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The geophysical electrical method was used to investigate how the refuse dump in Eneka (Rivers State, Nigeria) affects the subsurface soil and groundwater within its environs. The research was carried out applying Wenner and Schlumberger array configurations of electrical resistivity techniques to image the subsurface resistivity within the area using ABEM SAS 300 Terrameter. A total of ten locations were investigated and the measured data across the profiles were processed using RES2DINV and ArcGIS 10.4 computer iterative software. The resulting inverse resistivity model isolated three resistivity zones (anomalously low, intermediate and high resistivity). The anomalously low resistivity zone was interpreted as contaminant leachate plumes and landfill gases from the dump area was observed to have travelled to depths of 14 m below the surface and over 30 m distance eastwards from the dump site, showing the tendency of farm land and crops pollution. However, the aquifer layer in the area estimated at the depth of 40 m may not have been contaminated. The spatial trend of almost all the resistivity values measured at equidistance reveals low value for lines 3 and 4 (which are farther away from the dump site) at the beginning and high value at the end and vice versa for lines 1 and 2. At the rate at which the leachate has infiltrated the subsurface the aquifer within the area is likely to be contaminated in the future if adequate measures are not taken.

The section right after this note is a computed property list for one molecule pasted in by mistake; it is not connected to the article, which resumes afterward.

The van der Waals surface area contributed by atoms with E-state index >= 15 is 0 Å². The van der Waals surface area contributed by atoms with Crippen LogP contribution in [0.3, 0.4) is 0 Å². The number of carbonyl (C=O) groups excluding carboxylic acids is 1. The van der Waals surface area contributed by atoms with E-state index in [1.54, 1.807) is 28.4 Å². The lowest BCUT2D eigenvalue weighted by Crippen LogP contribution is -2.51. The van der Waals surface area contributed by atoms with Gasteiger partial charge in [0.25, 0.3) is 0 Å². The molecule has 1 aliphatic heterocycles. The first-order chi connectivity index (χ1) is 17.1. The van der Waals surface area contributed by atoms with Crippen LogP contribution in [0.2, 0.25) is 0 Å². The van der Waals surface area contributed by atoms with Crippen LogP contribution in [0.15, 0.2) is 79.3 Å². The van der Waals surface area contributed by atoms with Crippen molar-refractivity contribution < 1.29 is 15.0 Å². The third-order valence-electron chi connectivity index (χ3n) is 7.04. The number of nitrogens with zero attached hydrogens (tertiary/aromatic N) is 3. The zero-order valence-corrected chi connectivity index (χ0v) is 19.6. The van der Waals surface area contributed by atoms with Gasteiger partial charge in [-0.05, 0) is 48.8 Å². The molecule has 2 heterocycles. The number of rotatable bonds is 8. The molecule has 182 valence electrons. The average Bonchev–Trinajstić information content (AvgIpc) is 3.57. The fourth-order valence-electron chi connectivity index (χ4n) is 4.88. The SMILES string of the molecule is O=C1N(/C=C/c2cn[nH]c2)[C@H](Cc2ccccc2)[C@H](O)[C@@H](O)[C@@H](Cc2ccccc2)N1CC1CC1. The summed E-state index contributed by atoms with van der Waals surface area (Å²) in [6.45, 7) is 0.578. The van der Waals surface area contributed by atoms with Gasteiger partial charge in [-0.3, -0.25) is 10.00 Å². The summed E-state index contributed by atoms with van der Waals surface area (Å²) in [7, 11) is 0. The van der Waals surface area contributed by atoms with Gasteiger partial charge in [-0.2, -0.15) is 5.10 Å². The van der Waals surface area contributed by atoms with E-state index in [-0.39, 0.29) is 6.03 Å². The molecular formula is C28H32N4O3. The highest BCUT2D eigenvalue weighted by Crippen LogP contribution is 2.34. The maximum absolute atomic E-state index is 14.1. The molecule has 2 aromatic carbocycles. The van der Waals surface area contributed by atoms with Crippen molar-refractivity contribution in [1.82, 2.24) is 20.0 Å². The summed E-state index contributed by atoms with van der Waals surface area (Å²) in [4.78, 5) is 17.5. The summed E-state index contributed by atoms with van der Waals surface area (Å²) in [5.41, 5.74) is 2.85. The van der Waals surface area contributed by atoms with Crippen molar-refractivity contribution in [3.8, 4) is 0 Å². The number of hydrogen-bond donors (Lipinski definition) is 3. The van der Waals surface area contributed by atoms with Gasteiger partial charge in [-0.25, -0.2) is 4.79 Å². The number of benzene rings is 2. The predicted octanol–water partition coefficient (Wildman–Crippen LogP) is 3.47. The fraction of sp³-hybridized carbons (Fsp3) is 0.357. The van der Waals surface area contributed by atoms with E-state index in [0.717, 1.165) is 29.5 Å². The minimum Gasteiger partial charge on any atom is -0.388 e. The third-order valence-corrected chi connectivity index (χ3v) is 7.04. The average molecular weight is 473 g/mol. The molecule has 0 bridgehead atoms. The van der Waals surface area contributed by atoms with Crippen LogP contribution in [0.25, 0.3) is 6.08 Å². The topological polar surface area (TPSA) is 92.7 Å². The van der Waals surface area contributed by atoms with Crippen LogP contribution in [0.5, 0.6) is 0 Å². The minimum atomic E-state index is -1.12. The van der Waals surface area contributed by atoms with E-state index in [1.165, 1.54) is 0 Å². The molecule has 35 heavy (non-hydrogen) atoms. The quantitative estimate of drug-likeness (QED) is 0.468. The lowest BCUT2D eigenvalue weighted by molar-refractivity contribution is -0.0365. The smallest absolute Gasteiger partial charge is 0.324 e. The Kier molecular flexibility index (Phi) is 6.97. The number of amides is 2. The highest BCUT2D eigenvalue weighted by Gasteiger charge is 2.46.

Keywords: Dump site; Electrical resistivity; Eneka; Groundwater; Leachate plume.